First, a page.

2. Vehicular Manslaughter — Negligence and Violations of the California Vehicle Code
Depending on the circumstances an accident including a driver being under the influence of drugs or alcohol, prosecutors do have the option of charging a person with Vehicular Manslaughter as opposed to second degree murder which carries a sentence as low as 1 year in County Jail or up to 6 years in state prison for vehicular manslaughter convictions involving gross negligence under California Penal Code section 191.5. Any person accused of a crime whether it be Vehicular Manslaughter or Murder as a result of a motor vehicle accident, should always consult with and if possible retain an experienced California criminal defense lawyer to explore and assert any defenses which may lead to dismissal and or reduction of the criminal charges. A person accused of such a serious crime, should always attempt to consult with and/or retain an experienced criminal defense attorney.
Often times a person’s past criminal record and their blood alcohol level (if alcohol is involved) may dictate whether an experienced defense attorney can get the case dismissed or reduced to a charge involving little or no jail time.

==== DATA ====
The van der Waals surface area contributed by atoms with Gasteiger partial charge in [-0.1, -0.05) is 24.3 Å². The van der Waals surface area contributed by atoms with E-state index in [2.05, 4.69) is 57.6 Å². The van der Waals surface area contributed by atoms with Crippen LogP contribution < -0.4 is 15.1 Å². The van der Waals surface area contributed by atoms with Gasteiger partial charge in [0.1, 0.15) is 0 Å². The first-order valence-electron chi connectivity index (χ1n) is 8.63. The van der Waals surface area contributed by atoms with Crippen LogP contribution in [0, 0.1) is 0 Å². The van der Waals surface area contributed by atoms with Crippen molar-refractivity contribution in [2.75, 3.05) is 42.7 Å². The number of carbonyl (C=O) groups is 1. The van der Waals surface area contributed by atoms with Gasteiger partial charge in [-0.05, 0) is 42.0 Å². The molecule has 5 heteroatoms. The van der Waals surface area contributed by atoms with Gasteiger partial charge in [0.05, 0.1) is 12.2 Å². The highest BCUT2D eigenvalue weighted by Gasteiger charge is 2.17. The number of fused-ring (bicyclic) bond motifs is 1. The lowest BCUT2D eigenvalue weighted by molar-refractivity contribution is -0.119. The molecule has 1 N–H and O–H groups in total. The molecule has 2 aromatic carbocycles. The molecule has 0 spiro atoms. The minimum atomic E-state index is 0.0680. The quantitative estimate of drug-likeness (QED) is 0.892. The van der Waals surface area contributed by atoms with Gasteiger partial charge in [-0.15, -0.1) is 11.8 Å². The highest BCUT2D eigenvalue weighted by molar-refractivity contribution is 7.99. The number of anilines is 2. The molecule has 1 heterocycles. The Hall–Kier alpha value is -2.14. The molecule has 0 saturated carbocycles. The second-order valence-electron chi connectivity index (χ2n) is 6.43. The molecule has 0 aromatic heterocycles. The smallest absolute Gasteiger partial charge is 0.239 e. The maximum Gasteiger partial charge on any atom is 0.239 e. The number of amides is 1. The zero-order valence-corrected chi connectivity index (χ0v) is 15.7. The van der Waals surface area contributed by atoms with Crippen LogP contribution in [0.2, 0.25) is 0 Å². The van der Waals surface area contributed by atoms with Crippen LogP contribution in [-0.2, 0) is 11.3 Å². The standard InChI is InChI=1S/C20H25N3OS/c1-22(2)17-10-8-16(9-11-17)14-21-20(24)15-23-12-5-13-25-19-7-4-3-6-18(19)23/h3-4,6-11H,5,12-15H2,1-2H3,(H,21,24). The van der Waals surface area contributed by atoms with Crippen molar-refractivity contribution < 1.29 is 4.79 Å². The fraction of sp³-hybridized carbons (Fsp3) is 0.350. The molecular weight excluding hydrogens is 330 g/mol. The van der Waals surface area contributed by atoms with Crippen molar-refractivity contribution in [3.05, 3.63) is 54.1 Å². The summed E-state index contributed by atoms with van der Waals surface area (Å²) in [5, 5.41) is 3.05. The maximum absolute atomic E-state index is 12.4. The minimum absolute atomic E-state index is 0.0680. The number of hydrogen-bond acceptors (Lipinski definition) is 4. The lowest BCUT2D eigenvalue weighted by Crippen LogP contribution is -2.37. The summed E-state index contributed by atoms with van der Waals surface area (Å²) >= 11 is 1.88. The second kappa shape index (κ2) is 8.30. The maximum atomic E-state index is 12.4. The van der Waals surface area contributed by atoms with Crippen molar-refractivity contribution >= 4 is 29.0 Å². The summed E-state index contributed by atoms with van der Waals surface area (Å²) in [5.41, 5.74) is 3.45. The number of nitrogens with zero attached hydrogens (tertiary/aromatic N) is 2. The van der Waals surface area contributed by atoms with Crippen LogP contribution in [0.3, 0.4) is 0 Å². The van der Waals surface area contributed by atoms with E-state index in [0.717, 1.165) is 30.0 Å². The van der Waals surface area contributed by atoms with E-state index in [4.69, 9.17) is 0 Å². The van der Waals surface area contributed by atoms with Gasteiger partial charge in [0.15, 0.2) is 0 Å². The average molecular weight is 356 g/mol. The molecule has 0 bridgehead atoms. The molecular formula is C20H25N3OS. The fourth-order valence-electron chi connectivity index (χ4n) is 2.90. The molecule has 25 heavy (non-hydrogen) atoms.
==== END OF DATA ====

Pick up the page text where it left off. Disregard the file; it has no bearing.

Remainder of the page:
In more recent cases, prosecutors will charge drivers causing death with gross negligence if persons are found to have violated certain California Vehicle sections in an egregious way such as driving 30 MPH over a posted speed limit or killing a person while texting and driving which is not only frowned upon by law enforcement but also the general public who are now well aware of the numerous amounts of accidents including ones leading to the death of another driver as a result of texting or talking on the phone while driving.
The general difference between negligence while driving causing a death which could lead to probation or up to a year in county jail and “gross negligence” which could lead to 6 year state prison sentence in California is generally in the mental state of the driver accused of the crime. To prove someone was driving “negligently” a prosecutor must show that the drive killed another by violating a reasonable duty of care to the injured person. A prosecutor can show “gross negligence” by showing that the offending driver had a knowing disregard for the safety of others.
Importance of Retaining a Criminal Defense Attorney Familiar with Vehicle Death Cases
As you can see a finding of “negligence” as opposed to “gross negligence” or “recklessness” by a jury in a criminal case can greatly affect the rest of a person’s life. As such, if you have been charged with murder and/or vehicular manslaughter as a result of an automobile accident in Los Angeles, Orange County or Riverside/San Bernardino Counties, you should immediately consult with a criminal defense attorney who can successfully guide you to a proper resolution of your case which could include a not guilty verdict or dismissal outright of criminal charges.